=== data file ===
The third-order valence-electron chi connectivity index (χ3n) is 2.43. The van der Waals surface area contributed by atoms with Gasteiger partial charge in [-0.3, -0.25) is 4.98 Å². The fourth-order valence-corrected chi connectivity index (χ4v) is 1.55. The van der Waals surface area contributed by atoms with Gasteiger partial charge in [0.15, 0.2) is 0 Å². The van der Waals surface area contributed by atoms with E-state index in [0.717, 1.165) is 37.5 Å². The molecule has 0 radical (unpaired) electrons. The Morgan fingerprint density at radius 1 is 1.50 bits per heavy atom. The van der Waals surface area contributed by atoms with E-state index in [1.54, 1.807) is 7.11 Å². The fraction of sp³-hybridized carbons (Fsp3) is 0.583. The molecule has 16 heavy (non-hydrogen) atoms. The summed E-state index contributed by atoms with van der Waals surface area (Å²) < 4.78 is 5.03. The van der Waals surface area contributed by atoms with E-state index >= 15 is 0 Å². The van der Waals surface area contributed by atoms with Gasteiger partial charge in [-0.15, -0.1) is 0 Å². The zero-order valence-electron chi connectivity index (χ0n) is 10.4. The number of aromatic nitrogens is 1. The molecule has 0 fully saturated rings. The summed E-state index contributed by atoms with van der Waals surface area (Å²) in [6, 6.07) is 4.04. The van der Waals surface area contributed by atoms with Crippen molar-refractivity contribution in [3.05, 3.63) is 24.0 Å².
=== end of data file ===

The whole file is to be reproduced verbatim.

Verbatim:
The third-order valence-electron chi connectivity index (χ3n) is 2.43. The van der Waals surface area contributed by atoms with Gasteiger partial charge in [-0.3, -0.25) is 4.98 Å². The fourth-order valence-corrected chi connectivity index (χ4v) is 1.55. The van der Waals surface area contributed by atoms with Gasteiger partial charge in [0.15, 0.2) is 0 Å². The van der Waals surface area contributed by atoms with E-state index in [0.717, 1.165) is 37.5 Å². The molecule has 0 radical (unpaired) electrons. The Morgan fingerprint density at radius 1 is 1.50 bits per heavy atom. The van der Waals surface area contributed by atoms with E-state index in [1.54, 1.807) is 7.11 Å². The fraction of sp³-hybridized carbons (Fsp3) is 0.583. The molecule has 16 heavy (non-hydrogen) atoms. The summed E-state index contributed by atoms with van der Waals surface area (Å²) < 4.78 is 5.03. The van der Waals surface area contributed by atoms with E-state index >= 15 is 0 Å². The van der Waals surface area contributed by atoms with Gasteiger partial charge in [-0.15, -0.1) is 0 Å². The zero-order valence-electron chi connectivity index (χ0n) is 10.4. The number of aromatic nitrogens is 1. The molecule has 0 fully saturated rings. The summed E-state index contributed by atoms with van der Waals surface area (Å²) in [6, 6.07) is 4.04. The van der Waals surface area contributed by atoms with Crippen molar-refractivity contribution in [3.05, 3.63) is 24.0 Å².